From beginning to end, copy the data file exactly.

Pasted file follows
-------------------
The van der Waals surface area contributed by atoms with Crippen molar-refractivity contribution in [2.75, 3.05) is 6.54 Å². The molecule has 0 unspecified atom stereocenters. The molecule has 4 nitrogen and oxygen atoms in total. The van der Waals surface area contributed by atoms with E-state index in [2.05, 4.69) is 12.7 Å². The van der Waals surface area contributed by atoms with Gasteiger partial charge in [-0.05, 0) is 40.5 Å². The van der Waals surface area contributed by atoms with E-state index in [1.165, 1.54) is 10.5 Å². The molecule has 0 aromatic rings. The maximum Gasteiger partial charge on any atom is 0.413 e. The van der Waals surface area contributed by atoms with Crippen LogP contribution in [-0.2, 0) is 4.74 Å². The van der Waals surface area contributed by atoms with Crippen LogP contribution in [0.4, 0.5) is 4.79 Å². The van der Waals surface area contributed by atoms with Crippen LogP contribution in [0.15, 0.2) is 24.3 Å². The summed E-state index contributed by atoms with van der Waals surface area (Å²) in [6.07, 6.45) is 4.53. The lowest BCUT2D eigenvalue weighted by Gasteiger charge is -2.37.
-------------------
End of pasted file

The van der Waals surface area contributed by atoms with Crippen molar-refractivity contribution in [2.75, 3.05) is 6.54 Å². The molecule has 0 unspecified atom stereocenters. The molecule has 4 nitrogen and oxygen atoms in total. The van der Waals surface area contributed by atoms with E-state index in [2.05, 4.69) is 12.7 Å². The van der Waals surface area contributed by atoms with Gasteiger partial charge in [-0.05, 0) is 40.5 Å². The van der Waals surface area contributed by atoms with E-state index in [1.165, 1.54) is 10.5 Å². The molecule has 0 aromatic rings. The maximum Gasteiger partial charge on any atom is 0.413 e. The van der Waals surface area contributed by atoms with Crippen LogP contribution in [-0.2, 0) is 4.74 Å². The van der Waals surface area contributed by atoms with Crippen LogP contribution in [0.4, 0.5) is 4.79 Å². The van der Waals surface area contributed by atoms with Crippen LogP contribution in [0.15, 0.2) is 24.3 Å². The summed E-state index contributed by atoms with van der Waals surface area (Å²) in [6.07, 6.45) is 4.53. The lowest BCUT2D eigenvalue weighted by Gasteiger charge is -2.37.